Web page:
Beginning his presentation six minutes late, Volkswagen chairman Herbert Diess dispensed with the elephant in the room on Tuesday night before introducing an all-electric Golf and a futuristic version of the once-beloved VW van.
Going immediately to the unresolved diesel scandal, Mr. Diess opened his CES keynote address with stated remorse.
"We disappointed our customers and the American people, for which I am truly sorry and for which I apologize," he told hundreds of convention-goers and media in a theatre of the Cosmopolitan Hotel.
"We at Volkswagen are disappointed that this could happen within the company we love," he said. "We are doing everything we can to make things right."
The U.S. Department of Justice has laid a civil complaint against the company in Detroit regarding its use of software to cheat U.S. emissions tests, which was exposed in September. The software sensed when testing was being conducted and lowered engine performance to mitigate the output of pollutants. The company is potentially liable for hundreds of millions in fines and penalties from class actions.
Mr. Diess said 11 million vehicles worldwide were affected – the majority in Europe, where a settlement has been reached. The complication in the United States regards different allowable levels there of nitrogen oxide and carbon dioxide. He pledged to reach an agreement with the U.S. Environmental Protection Agency and California's Air Resources Board soon.
VW has since embarked on the process "of redefining and re-engineering every aspect of the company," he said, adding that the "new VW" stands for affordable electric mobility, fully connected vehicles, autonomous driving and an entirely new user experience.
"Nothing less than a smartphone on wheels," added Gary Shapiro, president of VW's consumer technology division, when called on stage as the company rolled out the all-electric e-Golf Touch for the first time. Introduced as a concept vehicle last year, it is slated for sale by the end of 2016.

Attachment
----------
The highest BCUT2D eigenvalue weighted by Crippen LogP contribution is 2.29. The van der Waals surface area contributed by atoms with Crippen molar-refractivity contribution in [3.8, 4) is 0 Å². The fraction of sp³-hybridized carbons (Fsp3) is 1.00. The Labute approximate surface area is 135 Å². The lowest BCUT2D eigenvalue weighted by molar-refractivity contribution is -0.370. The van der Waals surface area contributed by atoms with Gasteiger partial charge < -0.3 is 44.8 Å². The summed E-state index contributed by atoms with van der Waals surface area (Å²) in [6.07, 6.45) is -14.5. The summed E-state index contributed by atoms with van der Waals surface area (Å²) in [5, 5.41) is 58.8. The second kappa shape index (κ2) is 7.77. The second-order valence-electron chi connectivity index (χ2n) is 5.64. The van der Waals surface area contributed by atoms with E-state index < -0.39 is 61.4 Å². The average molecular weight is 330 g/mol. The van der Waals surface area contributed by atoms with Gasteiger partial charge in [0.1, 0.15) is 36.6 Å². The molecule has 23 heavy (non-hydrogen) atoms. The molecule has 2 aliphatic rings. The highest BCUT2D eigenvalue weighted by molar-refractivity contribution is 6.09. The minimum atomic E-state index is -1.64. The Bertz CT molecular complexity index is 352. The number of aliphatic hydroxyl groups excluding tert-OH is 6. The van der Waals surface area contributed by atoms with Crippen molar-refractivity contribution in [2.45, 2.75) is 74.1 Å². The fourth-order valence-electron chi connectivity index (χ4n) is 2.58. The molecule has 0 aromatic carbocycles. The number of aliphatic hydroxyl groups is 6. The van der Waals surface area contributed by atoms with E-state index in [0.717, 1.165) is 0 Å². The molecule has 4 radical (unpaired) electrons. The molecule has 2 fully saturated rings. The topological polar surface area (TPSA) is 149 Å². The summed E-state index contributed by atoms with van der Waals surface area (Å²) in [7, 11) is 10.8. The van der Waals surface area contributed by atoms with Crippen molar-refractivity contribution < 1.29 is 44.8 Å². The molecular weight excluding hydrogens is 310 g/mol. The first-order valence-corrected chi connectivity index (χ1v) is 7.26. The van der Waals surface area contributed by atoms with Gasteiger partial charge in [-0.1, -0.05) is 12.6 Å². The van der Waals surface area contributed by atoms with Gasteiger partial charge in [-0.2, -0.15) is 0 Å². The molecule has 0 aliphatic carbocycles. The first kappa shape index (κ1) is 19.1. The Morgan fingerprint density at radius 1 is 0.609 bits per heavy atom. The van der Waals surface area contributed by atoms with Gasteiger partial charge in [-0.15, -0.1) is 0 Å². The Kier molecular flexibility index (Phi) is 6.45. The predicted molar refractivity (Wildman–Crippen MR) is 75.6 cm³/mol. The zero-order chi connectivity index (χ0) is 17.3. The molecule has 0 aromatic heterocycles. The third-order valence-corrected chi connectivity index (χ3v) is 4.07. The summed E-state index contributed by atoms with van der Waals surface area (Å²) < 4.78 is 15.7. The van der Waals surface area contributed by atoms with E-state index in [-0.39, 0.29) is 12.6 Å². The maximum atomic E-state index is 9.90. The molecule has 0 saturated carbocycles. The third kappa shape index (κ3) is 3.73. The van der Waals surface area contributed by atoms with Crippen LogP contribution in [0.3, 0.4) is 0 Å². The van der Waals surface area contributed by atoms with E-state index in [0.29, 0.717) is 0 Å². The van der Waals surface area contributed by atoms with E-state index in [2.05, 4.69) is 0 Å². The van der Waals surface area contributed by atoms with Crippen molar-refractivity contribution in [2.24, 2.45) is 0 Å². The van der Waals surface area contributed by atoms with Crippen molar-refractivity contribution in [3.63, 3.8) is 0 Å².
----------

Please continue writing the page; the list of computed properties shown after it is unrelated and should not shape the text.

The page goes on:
The car features hand-gesture operation (no buttons) and voice recognition, plus a 9.2-inch touchscreen with 1280 x 640 resolution and the ability to customize the screen in 10 different themes to keep information handy without having to switch menus.
Films from the 1960s of the long-gone VW van – a vehicle made for tripping – were shown before the future-generation model rolled on stage. The Budd-e concept vehicle will recharge to 80-per-cent battery capacity in 30 minutes. And the electronics are designed to interact intuitively with the driver.
"It thinks, learns, understands us," Mr. Diess said.
Astrid Kassner, a user-experience engineer with the company, explained that the infotainment system is designed to create a playlist from the content on each passenger's laptop. Video and photos will all be merged and displayed on a large screen.
"Instead of staring at your own devices, you experience the content as a group," Ms. Kassner said.
Doors respond to voice commands or gestures, the dashboard is filled with two HD displays that blend into one large surface, and connectivity to your home ranges from seeing who has just rung the doorbell (and letting them in) to checking the beer stock in the fridge.
As have his peers at the CES, Mr. Diess emphasized the growing interaction between humans and vehicles. As smartphones, tablets and cameras have become essential elements of daily life, they are migrating into the car as on-board computers evolve and software becomes more intelligent.
Mr. Diess also announced a deal, signed Tuesday, with Mobileye to strengthen his company's digital mapping, an essential component of autonomous driving capability.
All that is for the future, both near and distant. As for 2016, "the most important task is to solve the diesel issue in the U.S.," he said.
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